Examples of new self-employed in Austria are:

  • artists,

  • writers,

  • journalists,

  • lecturers,

  • self-employed nurses,

  • midwives,

  • scientists,

  • self-employed psychologists

  • psycho- and physiotherapists


Other characteristics and groups of new self-employed are :

  • self-employed who mostly use their own operating resources,

  • persons with work contracts who are not members of the Chamber of Commerce (a service has been agreed for work contracts),

  • limited working partners,

  • personally liable partners of partnerships,

  • managing partners of a GmbH (a limited liability company) if they are not insured as employees.


Business licence owners

Owning a business licence brings the right to carry out commercial activities. There are two types of business licences in Austria - free and regulated. To acquire each of them one has to fulfill requirements related to residence, age, and criminal record. Those are all the requirements needed for a free licence, but to get the regulated licence you need to prove qualifications (education and working experience) or to pass an exam. Both types have a yearly fee. (NOTE: In 2020, for a certain amount of time some licences might be free due to corona-related economic situation in Austria.) Whether you need a business licence or not depends on the nature of your job, not on the income. Most of the professions require a business licence registration - for example builders, IT workers, commercial agents, masseurs, carpenters, financial advisors, management consultants, insurance agents, insurance brokers, translators, and even proofreaders. In order to figure out whether you need a business licence or not, just ask the Chamber of Commerce by email, phone call, or personal visitation (often communication in English is possible).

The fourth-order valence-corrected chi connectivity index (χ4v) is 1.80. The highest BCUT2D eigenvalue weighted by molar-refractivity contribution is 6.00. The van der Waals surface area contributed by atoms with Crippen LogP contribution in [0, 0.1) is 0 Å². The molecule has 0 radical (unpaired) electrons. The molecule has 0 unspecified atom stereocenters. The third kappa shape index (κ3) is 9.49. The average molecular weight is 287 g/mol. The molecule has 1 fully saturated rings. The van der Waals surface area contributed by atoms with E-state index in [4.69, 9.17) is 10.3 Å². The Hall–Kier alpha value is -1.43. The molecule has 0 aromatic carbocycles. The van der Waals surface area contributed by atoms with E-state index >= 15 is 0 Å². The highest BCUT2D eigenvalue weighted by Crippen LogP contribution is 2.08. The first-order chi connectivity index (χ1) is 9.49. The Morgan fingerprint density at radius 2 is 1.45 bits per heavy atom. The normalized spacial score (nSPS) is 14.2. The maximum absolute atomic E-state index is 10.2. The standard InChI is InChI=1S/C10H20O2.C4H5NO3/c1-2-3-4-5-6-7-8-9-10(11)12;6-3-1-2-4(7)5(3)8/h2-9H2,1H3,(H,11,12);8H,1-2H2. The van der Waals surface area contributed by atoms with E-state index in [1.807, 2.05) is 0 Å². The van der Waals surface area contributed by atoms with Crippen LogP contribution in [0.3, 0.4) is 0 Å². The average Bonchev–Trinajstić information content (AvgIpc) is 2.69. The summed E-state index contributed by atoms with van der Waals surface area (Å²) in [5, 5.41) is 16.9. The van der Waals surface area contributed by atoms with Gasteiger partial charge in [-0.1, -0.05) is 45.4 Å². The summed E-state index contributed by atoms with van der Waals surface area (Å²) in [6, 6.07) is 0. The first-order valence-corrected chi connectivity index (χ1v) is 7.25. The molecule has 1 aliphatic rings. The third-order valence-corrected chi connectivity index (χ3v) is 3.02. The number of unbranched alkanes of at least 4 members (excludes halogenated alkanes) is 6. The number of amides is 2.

There are also official lists of professions that fall under Free and Regulated business licence:

List of free licence professions: HERE

List of regulated licence professions: HERE


Liberal professionals